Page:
Real Life

Meet the real life ghost hunters

Heather's dates with her boyfriend are a little spookier than your average...

By John Parrish

Heather, 45, shares her true life story:

A shiver ran down my spine as I peered at the gravestones in the darkness.
"This is so creepy," I whispered to my new boyfriend, Werner, gripping his arm.
It was definitely the weirdest date I'd ever been on.
I'd met Werner, then 41, at a party a few weeks earlier.
We'd been out a handful of times and the more I saw of him, the more I liked him.
Then, one afternoon, he'd called me.
"I'm going ghost hunting at a cemetery tonight," he said. "Would you like to come with me?"
"Ghost hunting?" I frowned.
It sounded like some kind of game but Werner explained he believed in real life spirits and like to go to haunted places in search of them.
"My mum used to do it," he said. "I've always been fascinated by ghosts."
I was an open-minded person and thought it sounded interesting.
Plus, I could always jump right into Werner's arms if things got too scary!
"Let's do it," I said.
We drove to Kapunda, 80km north of Adelaide, to check out St John’s Cemetery.
"It's the site of an old reformatory for girls," Werner told me. "It's supposed to be one of the most haunted places in South Australia."
We arrived at midnight, known as the Witching Hour, and the hairs on the back of my neck stood up.
I was scared - but I also thought what we were about to do was thrilling.
We'd brought along sensitive film and sound recording equipment so we could try to capture some ghostly goings on.
As we crept between graves, suddenly I spotted a bright, glowing light flickering through the trees."What's that?" I gasped, taking a step back.
"Some people say it’s the ghost of the old groundskeeper on his rounds with his lantern," Werner replied.
We'd gone from hot date to spooky sighting in seconds - I found it fascinating.
This was the only headstone that was out of focus. Could it be paranormal activity?
On our next ghost-hunting expedition, we headed to a cemetery in the Barossa Valley.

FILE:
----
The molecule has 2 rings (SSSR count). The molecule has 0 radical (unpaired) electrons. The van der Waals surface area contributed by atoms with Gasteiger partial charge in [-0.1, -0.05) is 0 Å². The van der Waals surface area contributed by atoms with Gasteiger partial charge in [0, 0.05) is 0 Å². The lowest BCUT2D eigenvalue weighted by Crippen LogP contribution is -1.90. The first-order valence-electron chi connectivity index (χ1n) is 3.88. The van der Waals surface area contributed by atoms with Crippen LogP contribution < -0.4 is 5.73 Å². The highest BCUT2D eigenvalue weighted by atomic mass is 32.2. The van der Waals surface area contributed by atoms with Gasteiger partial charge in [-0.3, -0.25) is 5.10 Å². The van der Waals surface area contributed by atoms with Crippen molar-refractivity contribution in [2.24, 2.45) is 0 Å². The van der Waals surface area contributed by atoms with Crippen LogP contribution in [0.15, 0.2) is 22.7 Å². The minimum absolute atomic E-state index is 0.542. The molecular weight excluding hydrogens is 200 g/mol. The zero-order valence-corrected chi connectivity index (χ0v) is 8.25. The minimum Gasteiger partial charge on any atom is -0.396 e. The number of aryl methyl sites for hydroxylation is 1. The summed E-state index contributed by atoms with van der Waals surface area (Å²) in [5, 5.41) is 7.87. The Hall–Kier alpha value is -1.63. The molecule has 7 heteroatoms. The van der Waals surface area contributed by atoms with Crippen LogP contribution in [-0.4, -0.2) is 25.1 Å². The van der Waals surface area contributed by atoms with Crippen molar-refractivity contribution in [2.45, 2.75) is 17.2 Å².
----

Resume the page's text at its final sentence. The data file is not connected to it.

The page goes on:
As we looked for a spot to set up our equipment, I suddenly felt a cold chill in the air.
"That's a sign spirits are present," Werner said. "Let's set up here."
Werner explained that we needed to talk to the spirits to let them know we were there.
"We're not here to hurt you," he said aloud. "We just want to talk."
Feeling brave, I decided to pipe up.
"Would anyone like to communicate?" I asked.
Suddenly, there came a very clear “Yes” from the darkness.
Werner and I looked at each other in astonishment.
I took a deep breath.
"What is your name?" I asked.
"Ben," the spirit replied.
The voice sounded very young to me.
“How old are you?” I asked.
He didn’t answer.
But then he said, "I’m going to buy new shoes for school tomorrow."
It was an incredible moment.
We wanted to talk more, but William clammed up.
I reckoned he was about five years old.
Me and Werner at a cemetery in Clare Valley.
Werner went back a few weeks later.
"He asked where you were and mentioned he was going to get shoes again," Werner said.
"It sounds like he isn't aware that he's dead," I sighed, sadly.
Some spirits don’t and that’s why they linger.
Others have unfinished business or find a portal from their world to ours.
After that, we went ghost hunting every few weeks.
Once, hunting with a group of ghost hunting friends, I walked round the back of a mausoleum to see two middle-aged women standing in the bushes chatting.
I thought they were part of our group and didn’t disturb them.
It was only when I re-joined the group I realised everyone was accounted for.
They must've been ghosts!
After a few ghost hunting expeditions I stopped feeling scared for the most part.
But over the years, there have been some really chilling moments.
On one expedition, we set up our recording equipment in a graveyard but got nothing.
Later, in the car, Werner played the recording back.
As clear as a bell we then heard the word “death” being repeated over and over.
We always bring along our recording equipment just in case.
Ghost hunting has now become a shared passion.
Then, recently, we visited Gladstone Gaol, about two-and-a-half hours north of Adelaide.
I’d wandered alone into what used to be the Aboriginal wing of the prison.
Suddenly, I felt like I had 1000 pairs of eyes on me.
I was completely unnerved and I got out of there as fast as I could.
“The story is that prisoners were beaten to death where you were,” said Werner.
The more we went out searching for spirits the more fascinated I became with it all.
I’m as keen on hunting ghosts as Werner now and it’s a shared passion.
That date in the cemetery was certainly the most memorable I'd ever been on!

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